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Applying 3D Transforms

Although you can integrate DirectX into a XAML app to work with a full 3D graphics engine, the XAML UI Framework does not directly expose full 3D capabilities. It does, however, enable you to perform the most common 3D effects with perspective transforms. These transforms escape the limitations of the 2D transforms by enabling you to rotate and translate an element in any or all of the three dimensions.

Perspective transforms are normally done with a class called PlaneProjection, which defines RotationX, RotationY, and RotationZ properties. The X and Y dimensions are defined as usual, and the Z dimension extends into and out of the screen, as illustrated in Figure 3.12. X increases from left-to-right, Y increases from top-to-bottom, and Z increases from back-to-front.

Figure 3.12

Figure 3.12 The three dimensions, relative to the screen

Although plane projections act like transforms, they derive from a class called Projection rather than Transform. Therefore, one cannot be assigned to an element via its RenderTransform property, but rather a separate property called Projection. The following plane projections are marked on playing card images, producing the result in Figure 3.13:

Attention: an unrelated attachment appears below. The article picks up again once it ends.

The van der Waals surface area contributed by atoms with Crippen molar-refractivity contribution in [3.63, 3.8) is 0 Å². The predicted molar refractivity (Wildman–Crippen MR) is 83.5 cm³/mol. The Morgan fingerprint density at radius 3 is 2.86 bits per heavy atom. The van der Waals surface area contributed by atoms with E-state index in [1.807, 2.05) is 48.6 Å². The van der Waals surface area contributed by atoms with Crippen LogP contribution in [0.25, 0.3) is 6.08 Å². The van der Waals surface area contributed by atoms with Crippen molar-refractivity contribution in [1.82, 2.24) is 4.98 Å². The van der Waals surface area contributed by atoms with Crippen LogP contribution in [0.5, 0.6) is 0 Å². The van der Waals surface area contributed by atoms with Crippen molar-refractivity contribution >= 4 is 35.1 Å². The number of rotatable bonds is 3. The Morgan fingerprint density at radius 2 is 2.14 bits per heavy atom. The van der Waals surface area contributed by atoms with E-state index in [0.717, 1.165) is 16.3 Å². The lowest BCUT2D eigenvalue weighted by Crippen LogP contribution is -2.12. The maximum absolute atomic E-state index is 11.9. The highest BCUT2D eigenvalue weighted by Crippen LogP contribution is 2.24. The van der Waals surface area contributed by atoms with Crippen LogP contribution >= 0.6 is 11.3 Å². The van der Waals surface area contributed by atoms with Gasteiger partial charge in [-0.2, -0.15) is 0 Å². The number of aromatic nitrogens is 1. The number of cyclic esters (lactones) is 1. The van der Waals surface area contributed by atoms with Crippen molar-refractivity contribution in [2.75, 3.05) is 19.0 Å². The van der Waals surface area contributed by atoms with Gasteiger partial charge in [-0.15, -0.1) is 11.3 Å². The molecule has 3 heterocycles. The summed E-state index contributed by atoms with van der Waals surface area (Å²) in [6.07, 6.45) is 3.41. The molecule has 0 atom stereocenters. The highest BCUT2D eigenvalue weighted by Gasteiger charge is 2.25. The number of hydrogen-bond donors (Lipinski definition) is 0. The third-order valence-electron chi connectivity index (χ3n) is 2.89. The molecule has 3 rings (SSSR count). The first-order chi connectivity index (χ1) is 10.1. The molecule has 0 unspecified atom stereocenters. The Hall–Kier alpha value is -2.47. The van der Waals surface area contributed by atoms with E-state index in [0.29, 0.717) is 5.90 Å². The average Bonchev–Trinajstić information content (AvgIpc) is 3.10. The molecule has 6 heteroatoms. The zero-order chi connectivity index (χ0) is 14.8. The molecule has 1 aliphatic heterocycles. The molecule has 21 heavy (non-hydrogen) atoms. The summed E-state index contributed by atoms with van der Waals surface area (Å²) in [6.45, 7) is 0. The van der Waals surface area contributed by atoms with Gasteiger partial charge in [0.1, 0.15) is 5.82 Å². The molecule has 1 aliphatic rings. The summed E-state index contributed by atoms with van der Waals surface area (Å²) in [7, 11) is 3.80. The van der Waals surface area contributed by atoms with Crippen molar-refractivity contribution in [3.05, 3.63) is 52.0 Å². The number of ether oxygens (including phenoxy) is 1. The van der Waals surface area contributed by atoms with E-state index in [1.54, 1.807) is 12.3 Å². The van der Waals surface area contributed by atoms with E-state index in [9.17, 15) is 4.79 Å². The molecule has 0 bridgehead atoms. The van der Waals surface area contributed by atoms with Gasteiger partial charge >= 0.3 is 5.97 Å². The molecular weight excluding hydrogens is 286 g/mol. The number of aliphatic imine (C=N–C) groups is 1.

<StackPanel Orientation="Horizontal">
  <Image Source="Images/CardHA.png" Width="150" Margin="12">
    <Image.Projection>
      <PlaneProjection RotationX="55"/>
    </Image.Projection>
  </Image>
  <Image Source="Images/CardH2.png" Width="150">
    <Image.Projection>
      <PlaneProjection RotationY="55"/>
    </Image.Projection>
  </Image>
  <Image Source ="Images/CardH3.png" Width="150" Margin="36">
    <Image.Projection>
      <PlaneProjection RotationZ="55"/>
    </Image.Projection>
  </Image>
  <Image Source="Images/CardH4.png" Width="150" Margin="48">
    <Image.Projection>
      <PlaneProjection RotationX="30" RotationY="30" RotationZ="30"/>
    </Image.Projection>
  </Image>
</StackPanel>
Figure 3.13

Figure 3.13 Using a plane projection to rotate the card around the X, Y, and Z axes, then all three axes

Notice that rotating around only the Z axis is like using a 2D RotateTransform, although the direction is reversed.

Much like the 2D transform classes, PlaneProjection defines additional properties for changing the center of rotation: CenterOfRotationX, CenterOfRotationY, and CenterOfRotationZ. The first two properties are relative to the size of the element, on a scale from 0 to 1. The CenterOfRotationZ property is always in terms of absolute pixels, as elements never have any size in the Z dimension to enable a relative specification.

PlaneProjection defines six properties for translating an element in any or all dimensions. GlobalOffsetX, GlobalOffsetY, and GlobalOffsetZ apply the translation after the rotation, so the offsets are relative to the global screen coordinates. LocalOffsetX, LocalOffsetY, and LocalOffsetZ apply the translation before the rotation, causing the rotation to be relative to the rotated coordinate space.

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